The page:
Prices {p_i} and demands {d_j} interact according to

\displaystyle  		 		[p_i,d_j]=i \mu_i p_i \delta_{i,j} \ \ \ \ \ (1)

for a fixed real {\mu_i\in\mathbb{R}}.

What I didn’t tell you so far is how measurement of market observables is supposed to work. Let me just close this gap. Measurement of an observable, e.g. the price of good {i}, in a market in state {\xi} (e.g. in this case selling a small quantity of good {i}) will result in a jump of the market into a new state {\zeta} being an eigenvector of the observable. The outcome of the measurement will be a real number {\zeta_i} (e.g. the price), the eigenvalue of the observable corresponding to {\zeta} with probability

\displaystyle \textnormal{prob }(\zeta_i)=\frac{\left\langle \xi|\zeta \right\rangle \left\langle \zeta|\xi\right\rangle}{\|\xi\|^2}.

For an observable {a} on {X} one can show that its mean value at state {\xi\in X} is given as

\displaystyle  	\overline{a_\xi}=\frac{\left\langle a \xi|\xi\right\rangle}{\|\xi\|^2}.

The dispersion of an observable {a} on {X} is given as

\displaystyle \overline{\left(\triangle a \right)^2_\xi}= \frac{\left\langle\left(a-\overline{a_\xi} \text{id}_X \right)^2 \xi|\xi\right\rangle}{\|\xi\|^2 }.

Now we are in the shape to state the uncertainty principle in markets. In essence it claims that prices and demands of a good cannot be measured with arbitrary precision. Moreover, an explicit lower bound on the maximal simultaneous precision is given. Its proof is essentially a straight forward application of Cauchy-Schwarz inequality.

Proposition. For a market in state {\xi} the dispersions of {p_i} and {d_i} satisfy

\displaystyle \overline{\left(\triangle p_i \right)^2_\xi} \, \overline{\left(\triangle d_i \right)^2_\xi} \geq \frac{\mu_i^2}{4} \| \sqrt{p_i} \xi\|^4.

In the asymmetric case {\mu_i\neq0}, the right-hand side is strictly larger than zero.

Proof. Since dispersion and mean do not depend on the norm of a state we can, without loss of generality, assume that {\|\xi\|=1} and obtain

\displaystyle \overline{\left(\triangle p_i \right)^2_\xi} \, \overline{\left(\triangle d_i \right)^2_\xi} = \left\langle\left(p_i - \overline{p_i} \text{id}_X \right)^2\xi|\xi\right\rangle \left\langle\left(d_i - \overline{d_i} \text{id}_X \right)^2\xi|\xi\right\rangle.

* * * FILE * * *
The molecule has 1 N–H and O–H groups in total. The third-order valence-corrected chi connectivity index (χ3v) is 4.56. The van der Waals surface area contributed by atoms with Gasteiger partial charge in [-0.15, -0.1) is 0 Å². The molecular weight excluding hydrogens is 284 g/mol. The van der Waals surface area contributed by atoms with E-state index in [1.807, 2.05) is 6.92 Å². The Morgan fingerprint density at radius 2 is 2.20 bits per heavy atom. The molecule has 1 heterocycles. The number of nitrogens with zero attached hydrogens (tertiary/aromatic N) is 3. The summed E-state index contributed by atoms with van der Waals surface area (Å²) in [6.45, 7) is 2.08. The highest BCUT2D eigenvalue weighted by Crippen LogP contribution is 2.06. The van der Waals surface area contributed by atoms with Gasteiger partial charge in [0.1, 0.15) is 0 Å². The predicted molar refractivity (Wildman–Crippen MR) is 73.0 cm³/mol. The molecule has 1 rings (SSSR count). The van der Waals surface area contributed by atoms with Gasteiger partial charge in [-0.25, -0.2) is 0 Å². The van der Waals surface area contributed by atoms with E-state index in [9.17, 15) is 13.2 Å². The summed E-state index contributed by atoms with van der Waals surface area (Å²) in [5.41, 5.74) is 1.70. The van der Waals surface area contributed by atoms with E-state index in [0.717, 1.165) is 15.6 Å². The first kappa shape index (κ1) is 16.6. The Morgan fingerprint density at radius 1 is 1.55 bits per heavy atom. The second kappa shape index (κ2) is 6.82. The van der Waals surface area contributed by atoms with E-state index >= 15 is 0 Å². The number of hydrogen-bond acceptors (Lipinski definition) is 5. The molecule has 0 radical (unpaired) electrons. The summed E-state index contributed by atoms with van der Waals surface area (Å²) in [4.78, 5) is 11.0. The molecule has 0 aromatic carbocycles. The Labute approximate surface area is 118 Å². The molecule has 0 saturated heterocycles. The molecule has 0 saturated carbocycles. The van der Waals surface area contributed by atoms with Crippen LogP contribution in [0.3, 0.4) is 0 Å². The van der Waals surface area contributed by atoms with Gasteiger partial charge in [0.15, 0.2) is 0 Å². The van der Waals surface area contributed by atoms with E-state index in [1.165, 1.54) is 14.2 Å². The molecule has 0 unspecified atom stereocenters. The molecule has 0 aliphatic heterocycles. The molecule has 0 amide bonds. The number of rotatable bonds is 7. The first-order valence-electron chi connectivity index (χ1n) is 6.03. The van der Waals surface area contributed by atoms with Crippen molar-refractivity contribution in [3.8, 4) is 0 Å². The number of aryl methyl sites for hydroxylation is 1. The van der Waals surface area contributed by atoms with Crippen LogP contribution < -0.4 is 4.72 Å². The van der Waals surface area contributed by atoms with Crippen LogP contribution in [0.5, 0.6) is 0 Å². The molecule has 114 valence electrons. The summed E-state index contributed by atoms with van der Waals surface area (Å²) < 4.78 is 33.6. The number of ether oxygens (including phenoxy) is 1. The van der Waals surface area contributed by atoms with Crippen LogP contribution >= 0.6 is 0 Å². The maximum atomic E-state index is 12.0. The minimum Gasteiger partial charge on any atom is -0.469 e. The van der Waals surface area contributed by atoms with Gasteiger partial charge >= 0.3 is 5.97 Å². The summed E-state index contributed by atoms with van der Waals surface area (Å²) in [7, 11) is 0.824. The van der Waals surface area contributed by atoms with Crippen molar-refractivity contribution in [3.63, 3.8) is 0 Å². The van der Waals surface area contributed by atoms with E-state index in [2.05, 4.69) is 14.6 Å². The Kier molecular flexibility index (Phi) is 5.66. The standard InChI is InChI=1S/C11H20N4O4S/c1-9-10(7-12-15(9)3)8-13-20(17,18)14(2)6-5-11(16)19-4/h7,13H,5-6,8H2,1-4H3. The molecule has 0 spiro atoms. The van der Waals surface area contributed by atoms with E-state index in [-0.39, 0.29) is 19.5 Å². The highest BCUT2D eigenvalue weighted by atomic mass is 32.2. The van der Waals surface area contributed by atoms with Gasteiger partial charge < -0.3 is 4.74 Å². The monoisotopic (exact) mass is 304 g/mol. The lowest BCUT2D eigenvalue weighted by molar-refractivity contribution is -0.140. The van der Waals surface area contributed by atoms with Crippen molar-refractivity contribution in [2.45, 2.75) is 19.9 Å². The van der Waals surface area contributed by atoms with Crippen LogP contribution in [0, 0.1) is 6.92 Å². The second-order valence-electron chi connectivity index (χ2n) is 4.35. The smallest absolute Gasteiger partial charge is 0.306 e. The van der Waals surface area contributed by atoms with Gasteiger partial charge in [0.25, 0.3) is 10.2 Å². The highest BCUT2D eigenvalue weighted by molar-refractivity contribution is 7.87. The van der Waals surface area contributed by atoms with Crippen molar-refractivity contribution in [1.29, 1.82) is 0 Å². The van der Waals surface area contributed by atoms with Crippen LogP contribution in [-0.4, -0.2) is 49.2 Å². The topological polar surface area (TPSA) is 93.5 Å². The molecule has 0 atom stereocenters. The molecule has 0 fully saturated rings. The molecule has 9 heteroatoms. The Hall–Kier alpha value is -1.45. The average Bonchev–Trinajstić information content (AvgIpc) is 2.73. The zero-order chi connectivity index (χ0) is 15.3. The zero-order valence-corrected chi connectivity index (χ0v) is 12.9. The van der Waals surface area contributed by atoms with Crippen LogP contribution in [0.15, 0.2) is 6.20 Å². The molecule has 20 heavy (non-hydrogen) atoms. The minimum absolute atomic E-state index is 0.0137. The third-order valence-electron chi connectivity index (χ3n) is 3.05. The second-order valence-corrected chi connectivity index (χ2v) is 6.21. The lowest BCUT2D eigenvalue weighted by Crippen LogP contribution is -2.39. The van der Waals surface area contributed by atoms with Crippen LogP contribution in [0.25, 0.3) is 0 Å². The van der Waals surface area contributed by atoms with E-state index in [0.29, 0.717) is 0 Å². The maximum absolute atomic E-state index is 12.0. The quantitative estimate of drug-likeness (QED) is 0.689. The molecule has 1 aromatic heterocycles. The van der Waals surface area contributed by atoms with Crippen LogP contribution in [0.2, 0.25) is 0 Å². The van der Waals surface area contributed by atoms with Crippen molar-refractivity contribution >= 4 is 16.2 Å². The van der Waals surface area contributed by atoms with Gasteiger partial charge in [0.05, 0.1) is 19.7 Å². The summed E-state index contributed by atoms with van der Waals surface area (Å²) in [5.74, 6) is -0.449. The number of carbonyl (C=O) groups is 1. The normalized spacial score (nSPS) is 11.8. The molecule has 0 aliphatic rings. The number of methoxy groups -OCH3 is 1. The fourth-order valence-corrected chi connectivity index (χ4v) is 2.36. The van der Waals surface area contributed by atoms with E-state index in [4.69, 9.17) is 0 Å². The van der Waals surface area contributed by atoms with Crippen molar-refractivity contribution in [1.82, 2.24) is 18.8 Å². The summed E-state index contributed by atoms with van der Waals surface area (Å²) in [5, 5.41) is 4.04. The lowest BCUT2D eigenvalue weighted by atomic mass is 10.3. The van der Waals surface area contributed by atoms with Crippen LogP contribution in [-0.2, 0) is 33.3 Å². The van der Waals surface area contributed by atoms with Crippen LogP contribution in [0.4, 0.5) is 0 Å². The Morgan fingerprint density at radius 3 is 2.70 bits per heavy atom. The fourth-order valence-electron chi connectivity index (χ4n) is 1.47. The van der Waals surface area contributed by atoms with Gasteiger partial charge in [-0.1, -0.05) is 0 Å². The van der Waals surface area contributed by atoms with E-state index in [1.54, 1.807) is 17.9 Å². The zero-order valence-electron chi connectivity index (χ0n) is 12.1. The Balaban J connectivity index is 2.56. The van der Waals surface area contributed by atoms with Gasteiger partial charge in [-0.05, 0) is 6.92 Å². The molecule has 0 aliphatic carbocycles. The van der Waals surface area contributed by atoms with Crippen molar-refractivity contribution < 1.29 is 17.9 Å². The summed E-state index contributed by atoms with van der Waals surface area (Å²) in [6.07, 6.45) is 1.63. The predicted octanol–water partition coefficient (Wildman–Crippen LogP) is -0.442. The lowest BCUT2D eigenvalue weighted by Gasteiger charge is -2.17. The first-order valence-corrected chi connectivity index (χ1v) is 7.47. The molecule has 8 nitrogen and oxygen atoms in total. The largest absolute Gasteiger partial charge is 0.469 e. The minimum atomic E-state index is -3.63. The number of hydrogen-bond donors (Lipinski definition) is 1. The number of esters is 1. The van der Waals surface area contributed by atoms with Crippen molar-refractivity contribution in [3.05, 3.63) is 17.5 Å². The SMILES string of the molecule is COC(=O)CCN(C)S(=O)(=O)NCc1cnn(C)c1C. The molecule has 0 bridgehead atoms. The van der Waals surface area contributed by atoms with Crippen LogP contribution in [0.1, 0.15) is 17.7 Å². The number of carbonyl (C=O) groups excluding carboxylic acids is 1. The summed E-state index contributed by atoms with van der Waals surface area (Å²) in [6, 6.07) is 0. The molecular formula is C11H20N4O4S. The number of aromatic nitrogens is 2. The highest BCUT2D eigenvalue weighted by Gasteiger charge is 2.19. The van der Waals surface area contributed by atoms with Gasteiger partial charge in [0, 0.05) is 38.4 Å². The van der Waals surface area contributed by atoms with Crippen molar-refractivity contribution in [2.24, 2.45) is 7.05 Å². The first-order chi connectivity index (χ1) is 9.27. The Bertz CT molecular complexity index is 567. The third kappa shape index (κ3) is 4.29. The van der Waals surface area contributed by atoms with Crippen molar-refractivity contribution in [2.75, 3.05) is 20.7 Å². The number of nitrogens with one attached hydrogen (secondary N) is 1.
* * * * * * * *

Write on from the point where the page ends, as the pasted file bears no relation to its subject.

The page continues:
Now Cauchy-Schwarz inequality implies

\displaystyle \begin{array}{rcl} \overline{\left(\triangle p_i \right)^2_\xi}\, \overline{\left(\triangle d_i \right)^2_\xi} & \geq & \left\langle\left(p_i - \overline{p_i} \text{id}_X \right) \left(d_i - \overline{d_i} \text{id}_X \right) \xi|\xi\right\rangle \\ & & \qquad \times \left\langle\left(d_i - \overline{d_i} \text{id}_X \right) \left(p_i - \overline{p_i} \text{id}_X \right) \xi|\xi\right\rangle. \end{array}

Since {ab = \frac{1}{2}[a,b]_+ + \frac{1}{2i}i[a,b]} with {[a,b]_+=ab+ba} we obtain

\displaystyle \begin{array}{rcl} \overline{\left(\triangle p_i \right)^2_\xi} \, \overline{\left(\triangle d_i \right)^2_\xi} & \geq & \left\langle\frac{1}{2} [d_i - \overline{d_i} \text{id}_X, p_i - \overline{p_i} \text{id}_X]_+\xi|\xi\right\rangle^2 \\ & & \qquad +\left\langle\frac{1}{2i} [d_i - \overline{d_i} \text{id}_X, p_i - \overline{p_i} \text{id}_X]\xi|\xi\right\rangle^2 \end{array}

and since the first term is positive

\displaystyle \begin{array}{rcl} \overline{\left(\triangle p_i \right)^2_\xi} \, \overline{\left(\triangle d_i \right)^2_\xi} & \geq & \left\langle\frac{1}{2i} [d_i - \overline{d_i} \text{id}_X, p_i - \overline{p_i} \text{id}_X]\xi|\xi\right\rangle^2 \\ & \geq & \left\langle\frac{1}{2i} [d_i,p_i]\xi|\xi\right\rangle^2. \end{array}

Now (1) and the fact that positive observables have a square root yields the final inequality

\displaystyle \begin{array}{rcl} \overline{\left(\triangle p_i \right)^2_\xi} \, \overline{\left(\triangle d_i \right)^2_\xi} & \geq & \frac{\mu_i^2}{4} \|\sqrt{p_i} \xi\|^4. \end{array}

Since {\mu_i \|\sqrt{p_i} \xi\|^4} can only be zero if {\mu_i} is zero the proposition is proved.

Admittedly, that was a bit dry, but it does the job and that is sometimes all that is necessary in mathematics. Now the pace increases and we are heading with giant leaps towards the time evolution equations for markets …


Mechanics and Markets

November 25, 2009